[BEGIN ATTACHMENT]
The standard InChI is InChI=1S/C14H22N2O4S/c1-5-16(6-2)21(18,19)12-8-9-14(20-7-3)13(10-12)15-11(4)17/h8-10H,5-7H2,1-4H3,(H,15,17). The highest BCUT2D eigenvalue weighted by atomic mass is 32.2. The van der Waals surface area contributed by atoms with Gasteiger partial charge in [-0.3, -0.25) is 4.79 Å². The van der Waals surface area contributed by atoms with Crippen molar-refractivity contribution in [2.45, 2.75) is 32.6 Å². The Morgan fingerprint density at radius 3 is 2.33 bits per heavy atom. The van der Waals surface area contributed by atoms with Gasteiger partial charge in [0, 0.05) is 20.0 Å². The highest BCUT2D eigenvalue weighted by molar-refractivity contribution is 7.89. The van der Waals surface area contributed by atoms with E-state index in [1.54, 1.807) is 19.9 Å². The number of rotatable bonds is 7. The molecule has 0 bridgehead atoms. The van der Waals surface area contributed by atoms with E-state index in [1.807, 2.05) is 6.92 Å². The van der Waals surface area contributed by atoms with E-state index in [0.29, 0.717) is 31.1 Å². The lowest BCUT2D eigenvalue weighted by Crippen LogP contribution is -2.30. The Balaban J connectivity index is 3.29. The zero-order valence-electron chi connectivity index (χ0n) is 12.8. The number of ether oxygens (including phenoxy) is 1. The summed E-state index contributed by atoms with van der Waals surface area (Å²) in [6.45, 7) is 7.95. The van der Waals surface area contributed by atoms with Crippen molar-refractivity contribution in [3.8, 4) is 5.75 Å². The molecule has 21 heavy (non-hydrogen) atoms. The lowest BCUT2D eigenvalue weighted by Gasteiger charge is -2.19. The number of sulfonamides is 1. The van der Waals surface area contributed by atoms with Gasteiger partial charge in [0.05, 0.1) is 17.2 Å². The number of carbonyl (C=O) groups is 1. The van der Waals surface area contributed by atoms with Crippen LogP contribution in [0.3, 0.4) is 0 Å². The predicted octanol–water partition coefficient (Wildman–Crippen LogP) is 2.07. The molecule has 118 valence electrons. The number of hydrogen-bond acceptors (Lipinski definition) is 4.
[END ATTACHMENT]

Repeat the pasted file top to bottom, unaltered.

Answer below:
The standard InChI is InChI=1S/C14H22N2O4S/c1-5-16(6-2)21(18,19)12-8-9-14(20-7-3)13(10-12)15-11(4)17/h8-10H,5-7H2,1-4H3,(H,15,17). The highest BCUT2D eigenvalue weighted by atomic mass is 32.2. The van der Waals surface area contributed by atoms with Gasteiger partial charge in [-0.3, -0.25) is 4.79 Å². The van der Waals surface area contributed by atoms with Crippen molar-refractivity contribution in [2.45, 2.75) is 32.6 Å². The Morgan fingerprint density at radius 3 is 2.33 bits per heavy atom. The van der Waals surface area contributed by atoms with Gasteiger partial charge in [0, 0.05) is 20.0 Å². The highest BCUT2D eigenvalue weighted by molar-refractivity contribution is 7.89. The van der Waals surface area contributed by atoms with E-state index in [1.54, 1.807) is 19.9 Å². The number of rotatable bonds is 7. The molecule has 0 bridgehead atoms. The van der Waals surface area contributed by atoms with E-state index in [1.807, 2.05) is 6.92 Å². The van der Waals surface area contributed by atoms with E-state index in [0.29, 0.717) is 31.1 Å². The lowest BCUT2D eigenvalue weighted by Crippen LogP contribution is -2.30. The Balaban J connectivity index is 3.29. The zero-order valence-electron chi connectivity index (χ0n) is 12.8. The number of ether oxygens (including phenoxy) is 1. The summed E-state index contributed by atoms with van der Waals surface area (Å²) in [6.45, 7) is 7.95. The van der Waals surface area contributed by atoms with Crippen molar-refractivity contribution in [3.8, 4) is 5.75 Å². The molecule has 21 heavy (non-hydrogen) atoms. The lowest BCUT2D eigenvalue weighted by Gasteiger charge is -2.19. The number of sulfonamides is 1. The van der Waals surface area contributed by atoms with Gasteiger partial charge in [0.05, 0.1) is 17.2 Å². The number of carbonyl (C=O) groups is 1. The van der Waals surface area contributed by atoms with Crippen LogP contribution in [0.3, 0.4) is 0 Å². The predicted octanol–water partition coefficient (Wildman–Crippen LogP) is 2.07. The molecule has 118 valence electrons. The number of hydrogen-bond acceptors (Lipinski definition) is 4.